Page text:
Our Crazy Industry

August 3rd, 2010

Well, the craziness of re-editing my work and developing my new website is over. It had to be done. Its a fascinating time in our industry when we all have to reinvent ourselves to meet a tough economy and changing market demands. The response to my new website and the new portfolio have been very positive. I guess this was a mid-career make over  with the purpose of raising the bar artistically while also looking for new representation to support that change. When approaching a project like this, I like to be self-reflective. Ive had a 20 year yoga and meditation practice and know the power of looking inside for wisdom and insight. I know I can take pictures and run a business, but I always strive to do better and to stay relevant.

For me, that means figuring out what I respond to, what makes me happy, what photography I like from others and what other art and music I like. All of this gives me a perspective, not only on myself, but on our society and where were heading visually. The other issue that has been interesting is not only finding inspiring work, but to observe how new work is being presented. Since the print world is changing, not only is there cool art out there, but following the changes in presentation is equally as fascinating. Conceptualizing what those changes look like is fascinating also.

I dont think weve even begun to see the visual changes ahead. I think photography will become this hybrid thing on peoples devices that will incorporate the beauty of the still images in composition, content and feel, but then it will additionally be able to move, inform, and help you act. Thats the key, whats going to drive all of this is either bringing more information to the reader  or getting the reader to act on a purchase. One of the available forms of digital magazines that I like comes from: http://issuu.com/ They currently have many magazines available on line such as Victor and the very progressively designed NU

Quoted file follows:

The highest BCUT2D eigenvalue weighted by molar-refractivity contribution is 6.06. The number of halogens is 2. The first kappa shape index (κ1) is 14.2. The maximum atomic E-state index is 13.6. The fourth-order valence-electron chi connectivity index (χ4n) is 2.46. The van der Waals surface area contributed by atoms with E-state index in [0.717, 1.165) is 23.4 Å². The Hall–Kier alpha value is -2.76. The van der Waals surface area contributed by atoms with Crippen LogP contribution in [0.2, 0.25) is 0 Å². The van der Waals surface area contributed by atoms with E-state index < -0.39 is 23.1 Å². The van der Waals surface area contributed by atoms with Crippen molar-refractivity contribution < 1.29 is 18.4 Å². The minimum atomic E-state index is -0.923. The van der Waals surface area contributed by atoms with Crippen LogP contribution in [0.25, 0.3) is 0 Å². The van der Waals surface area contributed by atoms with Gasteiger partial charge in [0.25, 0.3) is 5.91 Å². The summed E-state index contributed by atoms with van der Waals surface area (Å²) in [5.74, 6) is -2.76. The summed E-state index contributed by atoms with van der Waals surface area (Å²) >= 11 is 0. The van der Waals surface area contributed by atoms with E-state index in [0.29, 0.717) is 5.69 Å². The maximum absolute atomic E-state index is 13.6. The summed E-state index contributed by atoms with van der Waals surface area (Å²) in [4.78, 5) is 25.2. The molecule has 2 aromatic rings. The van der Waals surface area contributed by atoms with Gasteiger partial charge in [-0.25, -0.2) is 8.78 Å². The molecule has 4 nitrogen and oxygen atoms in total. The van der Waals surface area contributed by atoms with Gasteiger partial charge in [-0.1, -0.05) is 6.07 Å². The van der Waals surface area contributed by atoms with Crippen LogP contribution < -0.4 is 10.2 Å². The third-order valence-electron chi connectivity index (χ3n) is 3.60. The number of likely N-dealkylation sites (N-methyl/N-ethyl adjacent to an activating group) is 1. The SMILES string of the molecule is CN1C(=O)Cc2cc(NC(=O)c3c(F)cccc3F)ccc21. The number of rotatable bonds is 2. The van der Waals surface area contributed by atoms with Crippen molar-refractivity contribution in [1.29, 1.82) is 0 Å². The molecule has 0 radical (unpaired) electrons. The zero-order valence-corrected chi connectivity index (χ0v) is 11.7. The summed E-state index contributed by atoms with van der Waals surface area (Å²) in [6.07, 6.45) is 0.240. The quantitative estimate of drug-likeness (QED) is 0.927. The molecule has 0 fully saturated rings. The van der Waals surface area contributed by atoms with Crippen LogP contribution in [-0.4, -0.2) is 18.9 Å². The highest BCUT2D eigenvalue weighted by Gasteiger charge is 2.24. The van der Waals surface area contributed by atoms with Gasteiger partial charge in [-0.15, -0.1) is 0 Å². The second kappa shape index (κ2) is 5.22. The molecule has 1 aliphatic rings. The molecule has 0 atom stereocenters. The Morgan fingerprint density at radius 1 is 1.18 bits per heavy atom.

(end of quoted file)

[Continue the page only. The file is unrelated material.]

These digital magazines are the closest thing available to a fully formed non-print periodical, and they might not exist if they had to survive the economic model of a printed periodical. Finally, heres a second photo rag that always has great work: http://www.visuramagazine.com get much inspiration from this magazine, especially from the images of Henry Horenstein and the portraits of Cheryl Koralik

In updating the site and my work, Ive also decided to get some third party advice from a consultant friend, Allegra Wilde. For me, this outside perspective was transformative, not only in being a reality check, but having her validate my own work that I personally feel inspired by. Those works were then added to the site and our presentations. By validating that work, Ive been going out seeking more of it to look at from the outside and shooting more of it myself. Allegra helped make the process successful by reaffirming the realities of our industry, but also by putting out there a refreshed vision that is not so specialized. She helped me organize the work to show the vision, not to strictly promote commissioned work. I hope you enjoy what you see.‚   -Michael

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One Response to “Our Crazy Industry”

  1. Great post Michael, and you’re so right, the industry has changed dramatically in just the last few years. I was an film initially, then slowly made the transition to digital…now blogging has opened things up even more…we can so easily just copy one another, especially with presets and actions, without really knowing what we’re doing at a core level..influences from others is great, but finding your own look and style is an even greater challenge…I actually try to be selective about photographers and other art I look at, so the influences are genuine, and so I dont’ get sucked into the copying mentality!